thanks so much for this honest piece,

    • YES YES YES!!! This is so encouraging to me. This is my hope – that by my son’s presence others will eventually feel more comfortable to engage. Thank you so much for sharing this story.

      • hey again, heather,

        i couldn’t resist stopping by to let you know that this post was the impetus for my latest blog post. i’m super excited that the Lord nudged me to share this piece of who i am, but admittedly feeling a bit insecure (after just having pushed the publish button) b/c i’ve never written anything on special needs before, & i don’t feel qualified — but wait a minute, that’s the whole point that i share in the post! LOL!
        (God is so, so good . . . ) 🙂

  4. This is beautiful! I have an amazing 2 year old little girl who does all the things that you just mentioned Aiden doing and it’s really been a struggle for me going out in public with her. I am so very proud of her, but it’s always so comforting to hear that your not alone. Thank you! You have such a healthy, positive Outlook. 🙂

    • Oh, Rebecca, I’m so glad you stopped by and you most certainly are not alone. Yes, it’s not only a hassle to participate in community but sometimes it’s more than I can emotionally handle but it’s also so important for everyone. Please be encouraged.

  5. I really loved this thank you for this post i liked it so much i reposted it.
    I took custody of my great nephew he is a special needs child and he is the best thing in my world. Jayden is 3 years old and i see all the looks we get when iam at the store or at the park with him and pushing him in his wheel chair i would rather someone to ask me what is wrong with him than to just look at us like they are sorry for the way he is.. Im not sorry for Jayden iam sorry for the way They are Jayden is a wonderful little boy and he is here for a reason and that is to put Love into my life and that is what Jayden does he makes me smile and laugh something i didnt do 3 years ago.. Jayden is my world and will always be .. Ill be here for him until i die …thanks again for your post..

  6. Oh. This is good. I think we can unintentionally shut people down by criticizing word choices and not hearing the heart behind clumsy or poorly-thought-out words. I know I have to fight that tendency so much in myself, especially in the things people say about a child dying. *sigh*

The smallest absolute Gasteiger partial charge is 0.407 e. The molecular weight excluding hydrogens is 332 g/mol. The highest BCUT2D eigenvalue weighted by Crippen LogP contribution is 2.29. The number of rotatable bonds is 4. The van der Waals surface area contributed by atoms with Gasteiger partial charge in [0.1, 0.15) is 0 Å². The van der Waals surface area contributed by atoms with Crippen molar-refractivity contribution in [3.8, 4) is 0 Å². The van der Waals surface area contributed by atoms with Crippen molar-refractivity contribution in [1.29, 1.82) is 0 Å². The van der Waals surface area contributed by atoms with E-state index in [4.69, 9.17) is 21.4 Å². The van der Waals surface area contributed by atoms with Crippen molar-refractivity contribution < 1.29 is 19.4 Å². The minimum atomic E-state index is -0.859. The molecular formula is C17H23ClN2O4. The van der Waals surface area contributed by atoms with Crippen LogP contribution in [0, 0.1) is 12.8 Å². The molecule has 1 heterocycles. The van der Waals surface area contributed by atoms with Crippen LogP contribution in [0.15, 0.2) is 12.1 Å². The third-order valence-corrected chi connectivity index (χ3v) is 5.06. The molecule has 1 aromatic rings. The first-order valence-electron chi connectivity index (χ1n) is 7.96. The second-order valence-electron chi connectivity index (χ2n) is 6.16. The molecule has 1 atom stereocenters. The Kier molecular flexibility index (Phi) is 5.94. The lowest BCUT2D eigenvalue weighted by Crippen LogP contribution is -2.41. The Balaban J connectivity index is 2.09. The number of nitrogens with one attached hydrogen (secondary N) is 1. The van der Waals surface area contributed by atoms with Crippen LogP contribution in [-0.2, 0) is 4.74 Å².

• Oh my word I can’t even imagine having to keep my mouth shut over that one. But yes, it really is about relationships and hearing each other’s heart and bravely telling your birth story like you did helps with this educational piece.

  7. First of all this is lovely, thank you for writing it and sharing it.

    I think that whole “what’s wrong with” comment hits all of us moms in a very soft and protective spot. My son is 13 and has CP and for years now my pat response has been, “Nothing is wrong with him, but let me explain what is different about him, after I introduce him to you.” Then depending on if it is an adult or a child we talk about how Tim is different and the same as other people, but not wrong.

  8. I totally get this. I had to include a link in my post and even write my own letter. Thanks so much from a mommy who’s new to this 🙂

  9. Pingback: A Letter (and a somewhat lengthy update) « Fully Mothering

  10. Your son is beautiful! I’m glad I found you through Love That Max. I’ve been trying to get The New York Times to stop their routine use of “retarded” to describe people like our kids. Hope you’ll pop by BLOOM.